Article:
Friday in the Octave of Easter
Scripture Readings: Acts 4:1-12; Jn 21:1-14
Just two days after watching Notre Dame Cathedral burn, French citizens were astonished to learn that close to one billion dollars had been donated from all over the world for the church’s restoration, and some of them began to say: “You know, on the news, they keep calling Notre Dame – “some kind of icon of French culture”. Well, if that’s true then maybe the new cathedral should be less Christian, and more representative of the shapeless amalgamation of diverse beliefs and ideologies that really is “French culture today.”
Such comments increased my suspicion that people watching Notre Dame burn on Monday of Holy Week, were not able to actually see what was burning or what lay in ruins after the fire. I would like to suggest that it is Jesus lying in ruins after the burning of Notre Dame. Now, Jesus, truly risen from the dead, is forever Lord of heaven and earth. But, for centuries, Christian art has depicted Jesus, as the lamb who was slain, crucified, and standing, raised from the dead, the wounds still visible in his hands and feet. Just so, Jesus lying in ruins in the middle of Paris, is still standing and he is talking to us, very much like the man whom the apostles meet standing on the shore in today’s gospel.
Notre Dame Cathedral, you may know is actually built on a little island in the middle of Paris. It stands on a shore, like the place where the disciples saw a man standing. Now, it is Jesus who is standing there, but the disciples don’t see Jesus. They see a stranger. Likewise, crowds of Parisians, staring at the smoldering ruins of Notre Dame Cathedral, see only a stranger with no name whom they call, some kind of “icon of French culture”, whatever that’s supposed to mean.
But this stranger, this icon thing, is talking to them, and they can hear him. He is saying to them: “Children of France, dearest, and eldest daughter of the church; you have been burning down Notre Dame Cathedral for sixty years. You’ve worked hard to distance yourself from your Christian origins. Introducing a defiantly secular culture, you have become a Post-Christian nation. Have you caught anything to eat? You’ve worked hard through the long night of Post-Modernism. How’s that going for you? Are your efforts producing the food you need to live bodily and spiritually?” Now a true Post- Christian Parisian, answers: “We’re doing very well, thank you sir! Things are so much better for us now, maybe the destruction of Notre Dame Cathedral is a good thing.”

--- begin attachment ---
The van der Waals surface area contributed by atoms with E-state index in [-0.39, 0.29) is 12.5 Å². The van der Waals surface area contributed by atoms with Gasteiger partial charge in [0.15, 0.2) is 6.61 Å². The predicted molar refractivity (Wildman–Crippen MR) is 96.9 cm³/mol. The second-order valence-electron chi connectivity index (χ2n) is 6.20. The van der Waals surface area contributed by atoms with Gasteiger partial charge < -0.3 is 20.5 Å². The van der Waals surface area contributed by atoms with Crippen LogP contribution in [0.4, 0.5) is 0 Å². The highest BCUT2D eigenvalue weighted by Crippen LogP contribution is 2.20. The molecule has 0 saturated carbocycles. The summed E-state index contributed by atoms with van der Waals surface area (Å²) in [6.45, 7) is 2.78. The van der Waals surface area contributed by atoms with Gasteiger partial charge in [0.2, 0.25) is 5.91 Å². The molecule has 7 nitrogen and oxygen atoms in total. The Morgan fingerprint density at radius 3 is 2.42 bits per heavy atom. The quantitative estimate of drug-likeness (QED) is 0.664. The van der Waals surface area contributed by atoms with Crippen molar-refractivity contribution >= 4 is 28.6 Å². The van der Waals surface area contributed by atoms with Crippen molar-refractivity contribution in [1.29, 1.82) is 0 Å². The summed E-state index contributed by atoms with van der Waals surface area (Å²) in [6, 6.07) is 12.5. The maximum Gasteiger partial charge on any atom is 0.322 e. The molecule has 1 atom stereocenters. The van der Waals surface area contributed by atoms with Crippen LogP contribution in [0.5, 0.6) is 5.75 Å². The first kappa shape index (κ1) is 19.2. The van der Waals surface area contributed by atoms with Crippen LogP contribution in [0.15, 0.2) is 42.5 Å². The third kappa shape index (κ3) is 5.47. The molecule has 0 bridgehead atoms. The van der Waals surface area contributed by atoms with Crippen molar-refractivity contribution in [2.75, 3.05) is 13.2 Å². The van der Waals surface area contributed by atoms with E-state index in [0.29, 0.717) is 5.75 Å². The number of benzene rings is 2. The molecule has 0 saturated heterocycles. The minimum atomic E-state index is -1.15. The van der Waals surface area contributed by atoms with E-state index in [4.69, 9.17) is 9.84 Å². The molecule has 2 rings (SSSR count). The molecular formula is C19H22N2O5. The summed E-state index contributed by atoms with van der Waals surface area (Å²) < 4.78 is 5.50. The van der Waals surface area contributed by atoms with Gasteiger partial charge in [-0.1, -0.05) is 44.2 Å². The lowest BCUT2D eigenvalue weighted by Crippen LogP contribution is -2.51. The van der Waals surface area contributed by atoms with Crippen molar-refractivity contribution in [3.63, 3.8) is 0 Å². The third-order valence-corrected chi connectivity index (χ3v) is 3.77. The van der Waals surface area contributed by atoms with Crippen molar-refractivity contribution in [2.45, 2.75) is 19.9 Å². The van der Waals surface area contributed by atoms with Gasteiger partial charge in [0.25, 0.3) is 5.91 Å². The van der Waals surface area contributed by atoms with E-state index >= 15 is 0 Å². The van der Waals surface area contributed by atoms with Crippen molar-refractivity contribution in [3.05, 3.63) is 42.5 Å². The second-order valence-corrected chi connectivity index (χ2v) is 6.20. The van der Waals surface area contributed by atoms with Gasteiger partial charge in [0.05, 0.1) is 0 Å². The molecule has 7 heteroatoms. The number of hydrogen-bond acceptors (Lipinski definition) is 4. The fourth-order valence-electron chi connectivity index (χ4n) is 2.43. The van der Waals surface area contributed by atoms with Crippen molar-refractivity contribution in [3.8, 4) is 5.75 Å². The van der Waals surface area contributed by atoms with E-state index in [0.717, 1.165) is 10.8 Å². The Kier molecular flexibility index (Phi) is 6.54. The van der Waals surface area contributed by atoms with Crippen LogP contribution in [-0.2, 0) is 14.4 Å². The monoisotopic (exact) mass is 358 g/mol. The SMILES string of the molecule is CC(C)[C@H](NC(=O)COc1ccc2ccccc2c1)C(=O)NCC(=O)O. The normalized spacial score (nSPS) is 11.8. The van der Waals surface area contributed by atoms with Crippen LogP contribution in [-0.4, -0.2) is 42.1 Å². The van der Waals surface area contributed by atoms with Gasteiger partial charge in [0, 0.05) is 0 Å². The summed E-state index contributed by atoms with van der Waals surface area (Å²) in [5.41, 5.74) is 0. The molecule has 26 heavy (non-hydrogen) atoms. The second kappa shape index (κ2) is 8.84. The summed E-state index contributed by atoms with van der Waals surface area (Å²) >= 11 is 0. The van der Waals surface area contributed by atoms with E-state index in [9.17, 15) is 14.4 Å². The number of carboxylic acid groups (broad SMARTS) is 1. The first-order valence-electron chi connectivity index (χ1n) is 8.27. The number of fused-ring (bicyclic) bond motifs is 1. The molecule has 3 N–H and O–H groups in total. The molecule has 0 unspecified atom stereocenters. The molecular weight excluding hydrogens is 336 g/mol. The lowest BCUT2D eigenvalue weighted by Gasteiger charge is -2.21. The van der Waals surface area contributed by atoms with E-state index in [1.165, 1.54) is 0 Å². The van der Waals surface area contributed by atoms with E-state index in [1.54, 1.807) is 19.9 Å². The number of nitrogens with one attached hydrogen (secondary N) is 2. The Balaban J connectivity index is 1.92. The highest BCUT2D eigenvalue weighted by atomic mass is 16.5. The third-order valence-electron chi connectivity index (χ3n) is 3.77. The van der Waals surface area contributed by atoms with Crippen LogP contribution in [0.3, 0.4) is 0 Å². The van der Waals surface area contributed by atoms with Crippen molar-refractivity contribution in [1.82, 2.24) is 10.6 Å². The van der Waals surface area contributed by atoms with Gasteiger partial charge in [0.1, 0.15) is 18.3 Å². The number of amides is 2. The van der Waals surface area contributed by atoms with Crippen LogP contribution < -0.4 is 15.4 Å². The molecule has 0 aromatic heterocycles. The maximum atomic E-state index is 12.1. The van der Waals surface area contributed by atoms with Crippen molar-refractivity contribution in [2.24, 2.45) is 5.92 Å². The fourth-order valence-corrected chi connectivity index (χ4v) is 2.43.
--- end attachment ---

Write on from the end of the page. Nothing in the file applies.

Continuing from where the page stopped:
But if you are a person with any responsible adult’s memory of the Christian origins of France; if you are one of those young people in the photo posted on our bulletin board, holding rosaries and praying then, in the ruins of Notre Dame you meet a stranger standing who is addressing you, and asking if you’ve caught any fish. And what can you say except: “No sir. The truth is, we have little to show for all our mighty efforts to be the authors of ourselves. We are not just hungry; we are starving here. Who will save us from this body of death?” And to these same young people, the stranger will say: “Try this. Try casting your net in the opposite direction of the Post-Modern movement. Give it a try and see what happens.” Brothers and sisters, I am hopeful that a new generation may just give that a try and finding themselves hauling in quite a miraculous draught of fishes will say to one another: “It is the Lord! The Lord, risen from the dead, is just as truly in our midst as the ancient walls of Notre Dame Cathedral.” Easter is the time we celebrate the possibility that just such a conversion of hearts may yet transform France and the world.
Friday in the Octave of Easter
[Scripture Readings: Acts 4:1-12; Jn 21:1-14 ]
Once there was a sports program that recorded the failure of an attempted ski jump. The skier was in good form as he headed down the long ramp, but then he fell and slid to a painful stop. What viewers didn't know was that he chose to fall rather than finish the jump. As he explained later, the jump surface had become very slick. Midway down the ramp, he realized he was going too fast. If he completed the jump he would not land on the safe sloping area, but far out, on the flat level ground. It could have been fatal. As it was, the skier only suffered bruises and cuts when he struck the sides of the ramp. To change one's course in life may be painful, but that's better than a fatal landing at the end. As it is written in the Book of Proverbs, “There is a way which seems right, but its end is the way to death.”1
In today's resurrection appearance by the Sea of Tiberias the disciples of Jesus have returned to their occupations as fishermen. It's not the life that Jesus wanted for them. What better way to change the course of their lives than this dramatic repetition of a miraculous catch of fish reminding them of his promise to make them fishers of men? They were drifting, and now Jesus calls them back to his plans for them.
Cardinal Newman once wrote, “To live is to change, and to be perfect is to have changed often.” It is by obeying Jesus' call to conversion from self-seeking and drifting back to self-will that we will have the grace to avoid a fatal landing.